It seems I'm always coming up with some scheme of how I plan to do things differently, but then I end up limping along doing what works or just abandoning the plan. But this time is different! No really. I'm just going to give myself 2 months of this and I figure I'll re-evaluate at the end of the 2 months.
There was a point in the process of putting up all my work on the walls of the studio for the tour where I had to view my work as how others might see it. It's an odd assortment of random images some done well, some well, kind of clumsy, but in all of them there's a consistent dedication to the 'real' image. And this is odd, because I'm not a huge fan of realism. It's archaic really, to slave over an image trying to reproduce something that a camera can do lickety split. (I think this is a side effect of being married to an engineer - it's so much easier to not have to explain what the painting is of.)
There's something beautiful about the process, a dedication to the craft, an old school stubbornness - but if I'm going to do this thing, I need to go all the way. For 2 months I'm not going to work off of photographs. It's either still life set ups or portraits, and I'm going to discipline myself in the work of measuring and proportions.
The tricky bit about this is that when I get enough of a break from chores/kids/ect and I have the itch to paint I usually don't have much patience to prepare before I dive in. Matter of fact the real trouble I've had lately is choosing which image to go after and committing to it rather than just changing my mind when it doesn't come together right away. What I should probably do is set up a still life that's not going to rot if I neglect it and tackle the image from different vantage points/sizes/perspectives. - The other catch is that I'm picky about still life set ups.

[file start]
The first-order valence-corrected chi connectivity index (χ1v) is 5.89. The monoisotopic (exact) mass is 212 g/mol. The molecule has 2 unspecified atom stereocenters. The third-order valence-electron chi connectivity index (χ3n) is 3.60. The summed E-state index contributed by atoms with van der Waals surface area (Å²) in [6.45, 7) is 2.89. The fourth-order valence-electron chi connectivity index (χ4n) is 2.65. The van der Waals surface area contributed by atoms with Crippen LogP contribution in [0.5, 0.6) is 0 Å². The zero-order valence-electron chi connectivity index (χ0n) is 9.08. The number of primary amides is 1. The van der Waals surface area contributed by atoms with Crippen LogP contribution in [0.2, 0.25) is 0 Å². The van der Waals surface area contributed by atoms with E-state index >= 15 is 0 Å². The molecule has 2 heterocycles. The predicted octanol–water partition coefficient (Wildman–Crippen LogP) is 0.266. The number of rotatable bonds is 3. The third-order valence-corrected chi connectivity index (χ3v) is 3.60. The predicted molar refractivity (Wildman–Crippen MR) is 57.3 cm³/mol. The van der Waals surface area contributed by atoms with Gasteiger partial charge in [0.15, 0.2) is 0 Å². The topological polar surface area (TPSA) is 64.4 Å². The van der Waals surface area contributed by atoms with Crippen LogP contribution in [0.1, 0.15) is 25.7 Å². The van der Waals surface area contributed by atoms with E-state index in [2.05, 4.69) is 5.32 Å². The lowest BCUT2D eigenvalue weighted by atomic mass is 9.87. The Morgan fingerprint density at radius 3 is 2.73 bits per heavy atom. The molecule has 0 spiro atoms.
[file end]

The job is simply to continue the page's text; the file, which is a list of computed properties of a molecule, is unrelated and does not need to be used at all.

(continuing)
It's amazing I manage to get anything done considering all my quirky stubborn views on this business of making art.
What I mean about the still life set ups is that I hate to see them looking all contrived. Ooh, I happen to have this bowl of fruit laid out on a flowing wrinkled tablecloth with a seasonal bouquet and an antique vase - poof - a painting. I feel like a good still life should be a little slice of life, real used objects, discarded little things that are beautiful in study, but usually overlooked. Seriously I almost did a painting of the dirty dishes in the sink soaking in soapy water, or the edge of a scrabble board in the midst of play, but the composition or the lighting didn't come together just right. - That and my friends laughed at me. You know, I love them enough to appreciate their opinions and still not listen to them. I mean these are the same guys that thought I was nuts to paint steak - but one of those paintings sold.
So what to set up for a still life? I'm going to aim for found objects that tell some kind of a narrative together. You might start to understand why I've used photos so much when you see how much over-think I put into this stuff.
Anyhoo. There's the other business of the novel. A friend of mine has devised a great plan to finish our novels by Christmas with horrible consequences and mockery if we should fail. Since I'm in an absolute and total denial of how close Christmas actually is, this still doesn't seem impossible to me yet. I've been revising/re-crafting this thing for eons - If I don't push it forward to a final, final version soon I might have to reconsider how serious I am about writing. - And that's the weird thing! This whole time I've been telling myself that I'm a writer, who's painting at the moment. I think my writing is much more creative and fresh than my painting - But I do what I do, and apparently my efforts lean towards where I have success. So anyone with the hopes of reading my writing in published form should develop a dislike for my artwork. Hmm. But I just wrote a ton of paragraphs about painting - what does that say?